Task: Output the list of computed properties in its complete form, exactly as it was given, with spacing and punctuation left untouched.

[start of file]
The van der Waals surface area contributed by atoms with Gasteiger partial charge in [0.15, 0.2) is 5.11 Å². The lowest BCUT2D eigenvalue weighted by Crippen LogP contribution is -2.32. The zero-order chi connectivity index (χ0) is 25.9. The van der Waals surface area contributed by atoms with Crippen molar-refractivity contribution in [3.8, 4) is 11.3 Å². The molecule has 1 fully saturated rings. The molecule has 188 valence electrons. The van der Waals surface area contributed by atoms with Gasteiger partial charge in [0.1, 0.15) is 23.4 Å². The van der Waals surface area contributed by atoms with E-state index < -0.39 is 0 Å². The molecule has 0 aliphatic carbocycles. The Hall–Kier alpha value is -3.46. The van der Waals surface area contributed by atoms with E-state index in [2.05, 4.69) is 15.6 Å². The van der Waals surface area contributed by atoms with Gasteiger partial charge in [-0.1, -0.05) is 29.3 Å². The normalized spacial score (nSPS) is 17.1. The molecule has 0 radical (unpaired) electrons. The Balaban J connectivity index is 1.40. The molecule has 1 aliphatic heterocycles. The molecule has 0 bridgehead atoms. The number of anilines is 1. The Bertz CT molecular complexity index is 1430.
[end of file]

The van der Waals surface area contributed by atoms with Gasteiger partial charge in [0.15, 0.2) is 5.11 Å². The lowest BCUT2D eigenvalue weighted by Crippen LogP contribution is -2.32. The zero-order chi connectivity index (χ0) is 25.9. The van der Waals surface area contributed by atoms with Crippen molar-refractivity contribution in [3.8, 4) is 11.3 Å². The molecule has 1 fully saturated rings. The molecule has 188 valence electrons. The van der Waals surface area contributed by atoms with Gasteiger partial charge in [0.1, 0.15) is 23.4 Å². The van der Waals surface area contributed by atoms with E-state index < -0.39 is 0 Å². The molecule has 0 aliphatic carbocycles. The Hall–Kier alpha value is -3.46. The van der Waals surface area contributed by atoms with E-state index in [2.05, 4.69) is 15.6 Å². The van der Waals surface area contributed by atoms with Gasteiger partial charge in [-0.1, -0.05) is 29.3 Å². The normalized spacial score (nSPS) is 17.1. The molecule has 0 radical (unpaired) electrons. The Balaban J connectivity index is 1.40. The molecule has 1 aliphatic heterocycles. The molecule has 0 bridgehead atoms. The number of anilines is 1. The Bertz CT molecular complexity index is 1430.